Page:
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Fitch downgrades SLM on plans to split into 2

NEW YORK (AP) -- Fitch Ratings is downgrading SLM Corp., the formal name of Sallie Mae, after the student loan giant announced that it plans to split into two separate, publicly traded companies.

Moody's also said Wednesday that it was putting SLM on review for a possible downgrade.

Earlier in the day Sallie Mae said that the two separate companies — an education loan management business and a consumer banking business — would help unlock value and boost its long-term growth potential.

The two separate companies will initially be owned by Sallie Mae stockholders, but the separation of the businesses does not require a shareholder vote.

Newark, Del.-based Sallie Mae anticipates the split, if given final approval by its board, could be completed within 12 months.

Fitch lowered SLM's issuer default ratings to "BB+/B" from "BBB-/F3." This resulted in a move to junk status from investment grade.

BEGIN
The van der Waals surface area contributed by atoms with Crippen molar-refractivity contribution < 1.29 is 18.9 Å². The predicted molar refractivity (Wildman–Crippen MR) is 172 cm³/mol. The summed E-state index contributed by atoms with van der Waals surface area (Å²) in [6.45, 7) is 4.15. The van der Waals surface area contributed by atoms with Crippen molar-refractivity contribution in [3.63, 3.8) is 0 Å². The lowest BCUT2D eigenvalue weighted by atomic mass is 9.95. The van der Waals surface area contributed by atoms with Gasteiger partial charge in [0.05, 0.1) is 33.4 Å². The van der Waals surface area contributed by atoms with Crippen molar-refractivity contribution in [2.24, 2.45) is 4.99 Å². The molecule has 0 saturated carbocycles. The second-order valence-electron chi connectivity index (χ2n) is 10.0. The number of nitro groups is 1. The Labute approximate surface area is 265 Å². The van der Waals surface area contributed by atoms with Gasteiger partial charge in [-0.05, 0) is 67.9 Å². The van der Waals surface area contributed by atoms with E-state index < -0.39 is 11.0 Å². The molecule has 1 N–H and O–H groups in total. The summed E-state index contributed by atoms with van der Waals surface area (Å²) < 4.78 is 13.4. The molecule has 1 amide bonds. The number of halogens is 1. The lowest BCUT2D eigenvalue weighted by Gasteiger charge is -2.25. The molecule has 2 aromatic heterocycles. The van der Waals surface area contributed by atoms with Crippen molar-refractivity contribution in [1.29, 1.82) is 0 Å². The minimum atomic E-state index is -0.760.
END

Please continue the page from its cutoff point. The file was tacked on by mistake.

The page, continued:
The ratings agency also put the company's ratings on watch for a potential further downgrade. Fitch said that if the final transaction is similar to what Sallie Mae disclosed Wednesday, it would probably downgrade SLM's ratings by one additional notch.

"At the time of the proposed split, 100 percent of SLM's assets are expected to be in run-off mode, leaving the servicing of federal student loans and other contingency collections as the primary sources of core earnings growth, both of which are believed to have relatively thin operating margins," Fitch wrote. "These characteristics are not viewed by Fitch as consistent with an investment grade rating."

Moody's put SLM's corporate family rating and its long-term ratings on review. It maintained the company's not prime short-term ratings.

Shares of SLM gained $1.02, or 4.4 percent, to $24 in afternoon trading. The stock reached a multiyear high of $26.17 earlier.